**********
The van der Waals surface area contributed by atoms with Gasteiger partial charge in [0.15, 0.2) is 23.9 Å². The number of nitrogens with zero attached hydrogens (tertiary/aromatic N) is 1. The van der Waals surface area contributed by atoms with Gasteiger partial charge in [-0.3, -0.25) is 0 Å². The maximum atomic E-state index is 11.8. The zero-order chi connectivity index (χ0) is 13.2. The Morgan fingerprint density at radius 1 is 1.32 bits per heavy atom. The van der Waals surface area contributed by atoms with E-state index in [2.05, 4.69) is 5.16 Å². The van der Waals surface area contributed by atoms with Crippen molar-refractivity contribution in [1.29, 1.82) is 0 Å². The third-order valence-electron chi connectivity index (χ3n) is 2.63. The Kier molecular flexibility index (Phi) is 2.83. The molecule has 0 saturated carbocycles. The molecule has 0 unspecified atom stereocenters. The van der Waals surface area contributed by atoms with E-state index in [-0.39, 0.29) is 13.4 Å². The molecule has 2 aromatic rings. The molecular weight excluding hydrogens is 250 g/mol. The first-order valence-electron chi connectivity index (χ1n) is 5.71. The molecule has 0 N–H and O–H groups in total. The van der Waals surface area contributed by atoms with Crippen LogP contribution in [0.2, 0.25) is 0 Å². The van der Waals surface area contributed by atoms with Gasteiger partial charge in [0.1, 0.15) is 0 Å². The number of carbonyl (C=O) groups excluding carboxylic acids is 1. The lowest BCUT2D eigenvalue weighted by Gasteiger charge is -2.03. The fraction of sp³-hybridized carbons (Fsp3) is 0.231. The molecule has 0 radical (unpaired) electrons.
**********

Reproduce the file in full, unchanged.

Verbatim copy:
The van der Waals surface area contributed by atoms with Gasteiger partial charge in [0.15, 0.2) is 23.9 Å². The number of nitrogens with zero attached hydrogens (tertiary/aromatic N) is 1. The van der Waals surface area contributed by atoms with Gasteiger partial charge in [-0.3, -0.25) is 0 Å². The maximum atomic E-state index is 11.8. The zero-order chi connectivity index (χ0) is 13.2. The Morgan fingerprint density at radius 1 is 1.32 bits per heavy atom. The van der Waals surface area contributed by atoms with E-state index in [2.05, 4.69) is 5.16 Å². The van der Waals surface area contributed by atoms with Crippen molar-refractivity contribution in [1.29, 1.82) is 0 Å². The third-order valence-electron chi connectivity index (χ3n) is 2.63. The Kier molecular flexibility index (Phi) is 2.83. The molecule has 0 saturated carbocycles. The molecule has 0 unspecified atom stereocenters. The van der Waals surface area contributed by atoms with E-state index in [-0.39, 0.29) is 13.4 Å². The molecule has 2 aromatic rings. The molecular weight excluding hydrogens is 250 g/mol. The first-order valence-electron chi connectivity index (χ1n) is 5.71. The molecule has 0 N–H and O–H groups in total. The van der Waals surface area contributed by atoms with Crippen LogP contribution in [0.2, 0.25) is 0 Å². The van der Waals surface area contributed by atoms with Gasteiger partial charge in [0.1, 0.15) is 0 Å². The number of carbonyl (C=O) groups excluding carboxylic acids is 1. The lowest BCUT2D eigenvalue weighted by Gasteiger charge is -2.03. The fraction of sp³-hybridized carbons (Fsp3) is 0.231. The molecule has 0 radical (unpaired) electrons.